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In the Arctic, vast amounts of carbon are stored in soils that are now still largely frozen. As temperatures continue to rise and soils thaw, much of this carbon will be converted by microbes into carbon dioxide or methane, adding further greenhouse gases to the atmosphere.

This page was written mostly in 2016, with some content added later. Above image is from a 2021 post.

2016 Image


In addition, vast amounts of methane are stored in sediments under the Arctic Ocean seafloor, in the form of methane hydrates and free gas. As temperatures rise, these sediments can get destabilized, resulting in eruptions of huge amounts of methane from the seafloor. Due to the abrupt character of such releases and the fact that many seas in the Arctic Ocean are shallow, much of the methane will then enter the atmosphere without getting broken down in the water.

What makes the situation so dangerous is that huge eruptions from the seafloor of the Arctic Ocean can happen at any time. We can just count ourselves lucky that it hasn't happened as yet. As temperatures continue to rise, the risk that this will happen keeps growing.


This dangerous situation has developed because emissions by people have made the temperature of the water in the Arctic Ocean rise, at rates much faster than the rest of the world, due to a number of feedbacks.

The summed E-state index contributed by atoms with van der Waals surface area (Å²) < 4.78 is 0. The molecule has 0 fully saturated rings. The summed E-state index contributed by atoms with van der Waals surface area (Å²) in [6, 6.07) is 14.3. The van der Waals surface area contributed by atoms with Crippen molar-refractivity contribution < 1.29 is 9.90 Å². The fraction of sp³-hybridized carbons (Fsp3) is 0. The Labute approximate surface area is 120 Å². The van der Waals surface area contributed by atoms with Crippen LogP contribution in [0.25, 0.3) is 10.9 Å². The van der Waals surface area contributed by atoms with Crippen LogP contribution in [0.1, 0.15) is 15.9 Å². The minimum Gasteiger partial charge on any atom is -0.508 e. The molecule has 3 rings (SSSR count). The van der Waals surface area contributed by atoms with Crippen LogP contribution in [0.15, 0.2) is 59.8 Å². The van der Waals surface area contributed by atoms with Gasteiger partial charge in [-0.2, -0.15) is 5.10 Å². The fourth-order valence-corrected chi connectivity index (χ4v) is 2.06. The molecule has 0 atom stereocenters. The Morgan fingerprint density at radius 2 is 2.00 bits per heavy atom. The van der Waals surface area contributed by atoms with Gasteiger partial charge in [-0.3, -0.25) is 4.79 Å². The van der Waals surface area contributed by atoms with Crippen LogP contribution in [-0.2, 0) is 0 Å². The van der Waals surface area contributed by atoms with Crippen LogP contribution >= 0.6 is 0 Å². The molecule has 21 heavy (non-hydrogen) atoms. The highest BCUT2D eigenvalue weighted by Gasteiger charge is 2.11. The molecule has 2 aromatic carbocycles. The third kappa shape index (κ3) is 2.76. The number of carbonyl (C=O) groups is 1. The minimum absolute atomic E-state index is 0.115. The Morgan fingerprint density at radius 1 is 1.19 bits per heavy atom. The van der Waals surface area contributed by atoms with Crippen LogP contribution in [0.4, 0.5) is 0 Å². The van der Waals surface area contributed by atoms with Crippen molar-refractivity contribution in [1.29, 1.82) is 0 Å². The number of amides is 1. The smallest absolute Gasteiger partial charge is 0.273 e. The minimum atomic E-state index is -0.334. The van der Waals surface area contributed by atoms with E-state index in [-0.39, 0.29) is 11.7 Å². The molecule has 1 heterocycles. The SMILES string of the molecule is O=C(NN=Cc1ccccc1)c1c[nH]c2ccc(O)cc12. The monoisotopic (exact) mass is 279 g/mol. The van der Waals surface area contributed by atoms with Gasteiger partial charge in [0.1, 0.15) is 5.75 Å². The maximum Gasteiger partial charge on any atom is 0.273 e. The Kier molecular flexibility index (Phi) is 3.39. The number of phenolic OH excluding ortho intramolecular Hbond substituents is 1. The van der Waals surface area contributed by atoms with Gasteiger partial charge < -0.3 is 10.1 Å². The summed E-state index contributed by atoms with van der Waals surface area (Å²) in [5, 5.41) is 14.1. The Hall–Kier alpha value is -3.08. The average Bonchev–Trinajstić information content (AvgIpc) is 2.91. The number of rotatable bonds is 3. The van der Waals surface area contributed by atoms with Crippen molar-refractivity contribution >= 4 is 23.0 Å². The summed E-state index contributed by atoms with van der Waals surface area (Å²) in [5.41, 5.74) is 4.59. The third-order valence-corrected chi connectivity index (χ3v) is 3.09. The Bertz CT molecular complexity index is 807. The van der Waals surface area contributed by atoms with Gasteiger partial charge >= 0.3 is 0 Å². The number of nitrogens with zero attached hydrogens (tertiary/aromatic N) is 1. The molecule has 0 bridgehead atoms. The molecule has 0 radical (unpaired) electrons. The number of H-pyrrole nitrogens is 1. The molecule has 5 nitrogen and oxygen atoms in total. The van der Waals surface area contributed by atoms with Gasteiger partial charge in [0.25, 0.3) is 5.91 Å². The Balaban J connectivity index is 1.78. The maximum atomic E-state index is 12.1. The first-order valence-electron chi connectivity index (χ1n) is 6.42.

One such feedback is the retreat of the sea ice, which in turn makes the Arctic Ocean heat up even more, as much sunlight that was previously reflected back into space by the sea ice, instead gets absorbed by the water when the sea ice is gone.

Without sea ice, storms can also develop more easily. Storms can mix warm surface waters all the way down to the bottom of shallow seas, reaching cracks in sediments filled with ice. This ice has until now acted as a glue, holding the sediment together. As the ice melts, sediments can become destabilized by even small differences in temperature and pressure that can be triggered by earthquakes, undersea landslides or changes in ocean currents.

As a result, huge amounts of methane can erupt from the seafloor of the Arctic Ocean and once this occurs, it will further raise temperatures, especially over the Arctic, thus acting as another self-reinforcing feedback loop that again makes the situation even worse in the Arctic, with higher temperatures causing even further methane releases, in a vicious cycle leading to runaway global warming.